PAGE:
In this book, anthropologist and historian of religion Daniel Dubuisson contests Mircea Eliade's theory of the existence of a universal Homo Religiosus and argues that "religion" as a discrete concept is a Western construct, an invention of nineteenth-century scholars who created it as a field of scientific study. Before that time, there was little attempt to step outside religious experience and objectify it. In fact, the difference between "secular" and "religious" as understood in the West is meaningless in many non-Western cultures.
While Dubuisson still regards the study of beliefs and belief-systems as legitimate, he argues that the word "religion" is too fraught with ideology and too Western in its associated meanings to be useful. Instead, he proposes the term "cosmographic formation," which would speak to a more universal human response to the congeries of experience we call Being, the Sacred, or God. Challenging readers to examine notions of what religion is, this book is sure to generate disagreement and controversy. The Western Construction of Religion not only provides a critical assessment of the whole history of "religion" as it is understood in the West but also offers better ways of constructing the study of this central part of human experience.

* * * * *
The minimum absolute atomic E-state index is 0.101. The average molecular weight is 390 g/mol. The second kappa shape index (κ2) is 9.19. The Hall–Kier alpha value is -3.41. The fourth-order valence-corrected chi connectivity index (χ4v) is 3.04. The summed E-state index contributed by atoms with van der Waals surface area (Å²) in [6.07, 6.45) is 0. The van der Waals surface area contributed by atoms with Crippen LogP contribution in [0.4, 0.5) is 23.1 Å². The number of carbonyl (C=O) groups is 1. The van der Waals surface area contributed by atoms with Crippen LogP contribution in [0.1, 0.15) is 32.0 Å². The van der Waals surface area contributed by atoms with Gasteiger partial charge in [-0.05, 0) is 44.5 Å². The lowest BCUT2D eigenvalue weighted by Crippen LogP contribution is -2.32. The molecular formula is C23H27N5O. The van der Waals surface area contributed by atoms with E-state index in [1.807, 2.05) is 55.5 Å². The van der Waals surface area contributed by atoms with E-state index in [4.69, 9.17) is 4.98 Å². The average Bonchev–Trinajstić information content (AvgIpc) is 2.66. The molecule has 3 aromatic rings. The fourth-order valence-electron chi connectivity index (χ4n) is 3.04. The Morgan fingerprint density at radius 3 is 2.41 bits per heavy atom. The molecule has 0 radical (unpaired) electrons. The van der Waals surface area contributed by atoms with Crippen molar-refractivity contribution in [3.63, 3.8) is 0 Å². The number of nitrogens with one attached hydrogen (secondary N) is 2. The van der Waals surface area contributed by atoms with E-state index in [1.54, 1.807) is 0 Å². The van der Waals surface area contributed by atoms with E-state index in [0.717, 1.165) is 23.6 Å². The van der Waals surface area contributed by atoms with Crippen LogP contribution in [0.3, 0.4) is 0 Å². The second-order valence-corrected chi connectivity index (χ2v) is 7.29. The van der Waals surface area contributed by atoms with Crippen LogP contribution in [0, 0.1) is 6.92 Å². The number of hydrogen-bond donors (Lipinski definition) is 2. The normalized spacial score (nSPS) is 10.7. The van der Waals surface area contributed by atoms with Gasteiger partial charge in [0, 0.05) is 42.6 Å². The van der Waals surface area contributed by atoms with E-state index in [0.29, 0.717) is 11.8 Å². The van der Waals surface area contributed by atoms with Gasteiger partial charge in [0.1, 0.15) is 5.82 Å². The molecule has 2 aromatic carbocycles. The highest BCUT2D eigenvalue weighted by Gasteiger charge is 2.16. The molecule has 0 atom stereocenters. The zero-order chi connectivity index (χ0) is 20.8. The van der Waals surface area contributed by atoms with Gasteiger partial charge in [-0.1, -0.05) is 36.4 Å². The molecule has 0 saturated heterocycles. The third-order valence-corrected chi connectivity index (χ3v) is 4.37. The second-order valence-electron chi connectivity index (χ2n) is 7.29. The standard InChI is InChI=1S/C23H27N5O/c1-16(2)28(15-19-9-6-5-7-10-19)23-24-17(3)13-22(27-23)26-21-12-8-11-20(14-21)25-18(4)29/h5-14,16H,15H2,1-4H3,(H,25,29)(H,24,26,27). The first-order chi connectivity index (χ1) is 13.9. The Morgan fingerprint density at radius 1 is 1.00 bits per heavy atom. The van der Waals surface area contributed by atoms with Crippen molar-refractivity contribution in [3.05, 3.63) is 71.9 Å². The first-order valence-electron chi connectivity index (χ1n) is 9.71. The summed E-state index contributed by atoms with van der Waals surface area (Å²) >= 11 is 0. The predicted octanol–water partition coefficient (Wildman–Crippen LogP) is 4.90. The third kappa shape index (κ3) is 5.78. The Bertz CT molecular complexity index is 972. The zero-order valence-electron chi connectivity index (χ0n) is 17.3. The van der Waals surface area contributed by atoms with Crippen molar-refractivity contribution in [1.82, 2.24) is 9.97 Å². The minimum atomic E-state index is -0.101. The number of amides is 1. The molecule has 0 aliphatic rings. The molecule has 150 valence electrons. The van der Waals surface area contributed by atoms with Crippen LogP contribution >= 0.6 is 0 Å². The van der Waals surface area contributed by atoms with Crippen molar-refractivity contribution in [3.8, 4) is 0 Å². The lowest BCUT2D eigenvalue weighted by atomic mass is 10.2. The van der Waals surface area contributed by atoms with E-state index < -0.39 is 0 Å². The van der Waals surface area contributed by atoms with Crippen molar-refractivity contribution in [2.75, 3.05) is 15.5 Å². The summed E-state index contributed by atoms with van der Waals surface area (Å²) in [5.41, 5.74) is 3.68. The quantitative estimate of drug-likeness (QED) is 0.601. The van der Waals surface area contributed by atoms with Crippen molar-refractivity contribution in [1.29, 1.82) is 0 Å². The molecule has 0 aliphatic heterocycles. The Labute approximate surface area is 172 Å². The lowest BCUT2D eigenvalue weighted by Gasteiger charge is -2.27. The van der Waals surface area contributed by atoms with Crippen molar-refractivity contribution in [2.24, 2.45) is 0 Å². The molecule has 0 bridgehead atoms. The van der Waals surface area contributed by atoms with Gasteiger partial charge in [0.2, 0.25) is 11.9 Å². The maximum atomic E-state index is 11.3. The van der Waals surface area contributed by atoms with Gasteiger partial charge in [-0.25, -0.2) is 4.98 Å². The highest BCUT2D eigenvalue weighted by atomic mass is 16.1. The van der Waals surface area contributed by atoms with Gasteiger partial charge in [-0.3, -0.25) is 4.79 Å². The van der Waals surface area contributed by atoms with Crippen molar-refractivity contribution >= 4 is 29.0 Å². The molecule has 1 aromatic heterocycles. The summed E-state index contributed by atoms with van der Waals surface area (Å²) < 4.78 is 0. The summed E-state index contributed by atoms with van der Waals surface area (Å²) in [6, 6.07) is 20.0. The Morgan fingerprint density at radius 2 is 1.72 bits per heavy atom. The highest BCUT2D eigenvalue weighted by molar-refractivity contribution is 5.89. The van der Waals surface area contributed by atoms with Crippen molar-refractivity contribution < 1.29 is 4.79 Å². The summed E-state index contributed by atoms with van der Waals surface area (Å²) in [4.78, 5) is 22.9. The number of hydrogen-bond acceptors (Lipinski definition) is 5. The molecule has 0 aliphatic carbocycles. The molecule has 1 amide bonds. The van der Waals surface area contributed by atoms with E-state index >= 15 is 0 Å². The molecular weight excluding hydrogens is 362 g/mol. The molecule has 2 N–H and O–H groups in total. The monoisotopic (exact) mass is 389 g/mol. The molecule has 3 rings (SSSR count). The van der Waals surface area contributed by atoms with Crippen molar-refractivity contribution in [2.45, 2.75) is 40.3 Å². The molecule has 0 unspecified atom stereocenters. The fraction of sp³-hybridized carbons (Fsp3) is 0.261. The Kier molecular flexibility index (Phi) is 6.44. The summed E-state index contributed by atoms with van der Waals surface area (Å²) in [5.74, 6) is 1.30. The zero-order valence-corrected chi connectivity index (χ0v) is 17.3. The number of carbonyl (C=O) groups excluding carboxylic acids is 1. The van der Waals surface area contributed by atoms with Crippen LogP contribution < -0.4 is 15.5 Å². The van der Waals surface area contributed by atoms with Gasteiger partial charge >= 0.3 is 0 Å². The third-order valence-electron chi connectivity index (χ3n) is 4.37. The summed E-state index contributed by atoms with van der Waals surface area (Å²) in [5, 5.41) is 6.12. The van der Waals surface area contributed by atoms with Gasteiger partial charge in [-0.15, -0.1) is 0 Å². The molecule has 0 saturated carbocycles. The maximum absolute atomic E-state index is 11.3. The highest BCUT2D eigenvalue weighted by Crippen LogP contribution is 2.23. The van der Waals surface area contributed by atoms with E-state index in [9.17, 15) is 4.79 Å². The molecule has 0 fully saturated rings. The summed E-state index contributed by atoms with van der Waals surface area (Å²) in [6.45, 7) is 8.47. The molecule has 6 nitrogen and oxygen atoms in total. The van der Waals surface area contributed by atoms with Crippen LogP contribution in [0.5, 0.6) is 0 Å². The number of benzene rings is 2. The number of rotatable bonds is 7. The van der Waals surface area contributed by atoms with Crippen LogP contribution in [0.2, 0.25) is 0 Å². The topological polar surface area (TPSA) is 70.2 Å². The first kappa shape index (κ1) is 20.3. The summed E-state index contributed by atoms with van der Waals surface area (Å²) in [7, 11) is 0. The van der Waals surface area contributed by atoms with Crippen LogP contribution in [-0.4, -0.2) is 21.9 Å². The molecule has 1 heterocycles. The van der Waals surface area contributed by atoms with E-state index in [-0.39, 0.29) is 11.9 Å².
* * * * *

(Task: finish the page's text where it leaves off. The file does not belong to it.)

Publisher: Johns Hopkins University Press
Number of pages: 260
Weight: 499 g
Dimensions: 229 x 152 x 24 mm
A very rich synthesis, this book brings together the various stages of work by a critical and theoretical researcher of anthropology. * Science Humaine *
In this important book, Dubuisson offers what could be described as a Feuerbachian critique of religious studies, including comparative, sociological, and especially anthropological accounts of the phenomenon taken to be 'religion.' * Choice *
This book stands out among recent examinations of `religion' and is a valuable point of reference for related work in the field. -- Steven Engler * Religious Studies Review *